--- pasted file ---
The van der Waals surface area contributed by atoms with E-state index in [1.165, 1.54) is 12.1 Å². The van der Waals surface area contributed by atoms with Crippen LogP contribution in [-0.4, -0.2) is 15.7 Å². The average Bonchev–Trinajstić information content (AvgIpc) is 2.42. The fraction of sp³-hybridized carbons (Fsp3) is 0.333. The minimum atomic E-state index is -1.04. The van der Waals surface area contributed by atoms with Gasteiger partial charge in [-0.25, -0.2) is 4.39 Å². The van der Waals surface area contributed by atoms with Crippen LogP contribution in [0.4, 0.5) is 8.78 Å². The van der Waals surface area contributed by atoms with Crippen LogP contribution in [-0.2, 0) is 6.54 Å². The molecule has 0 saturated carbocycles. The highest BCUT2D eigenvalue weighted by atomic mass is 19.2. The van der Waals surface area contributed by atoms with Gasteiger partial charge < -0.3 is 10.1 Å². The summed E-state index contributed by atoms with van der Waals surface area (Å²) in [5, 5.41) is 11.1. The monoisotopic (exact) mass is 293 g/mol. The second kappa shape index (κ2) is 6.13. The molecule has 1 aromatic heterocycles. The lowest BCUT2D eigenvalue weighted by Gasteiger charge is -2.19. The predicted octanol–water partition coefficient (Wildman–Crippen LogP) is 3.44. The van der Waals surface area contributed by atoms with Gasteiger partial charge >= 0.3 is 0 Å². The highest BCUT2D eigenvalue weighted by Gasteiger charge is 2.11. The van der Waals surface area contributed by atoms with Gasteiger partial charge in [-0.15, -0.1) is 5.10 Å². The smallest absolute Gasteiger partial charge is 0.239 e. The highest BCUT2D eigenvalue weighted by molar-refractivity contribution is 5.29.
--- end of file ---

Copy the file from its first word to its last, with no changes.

The van der Waals surface area contributed by atoms with E-state index in [1.165, 1.54) is 12.1 Å². The van der Waals surface area contributed by atoms with Crippen LogP contribution in [-0.4, -0.2) is 15.7 Å². The average Bonchev–Trinajstić information content (AvgIpc) is 2.42. The fraction of sp³-hybridized carbons (Fsp3) is 0.333. The minimum atomic E-state index is -1.04. The van der Waals surface area contributed by atoms with Gasteiger partial charge in [-0.25, -0.2) is 4.39 Å². The van der Waals surface area contributed by atoms with Crippen LogP contribution in [0.4, 0.5) is 8.78 Å². The van der Waals surface area contributed by atoms with Crippen LogP contribution in [-0.2, 0) is 6.54 Å². The molecule has 0 saturated carbocycles. The highest BCUT2D eigenvalue weighted by atomic mass is 19.2. The van der Waals surface area contributed by atoms with Gasteiger partial charge < -0.3 is 10.1 Å². The summed E-state index contributed by atoms with van der Waals surface area (Å²) in [5, 5.41) is 11.1. The monoisotopic (exact) mass is 293 g/mol. The second kappa shape index (κ2) is 6.13. The molecule has 1 aromatic heterocycles. The lowest BCUT2D eigenvalue weighted by Gasteiger charge is -2.19. The predicted octanol–water partition coefficient (Wildman–Crippen LogP) is 3.44. The van der Waals surface area contributed by atoms with Gasteiger partial charge >= 0.3 is 0 Å². The highest BCUT2D eigenvalue weighted by Gasteiger charge is 2.11. The van der Waals surface area contributed by atoms with Gasteiger partial charge in [-0.15, -0.1) is 5.10 Å². The smallest absolute Gasteiger partial charge is 0.239 e. The highest BCUT2D eigenvalue weighted by molar-refractivity contribution is 5.29.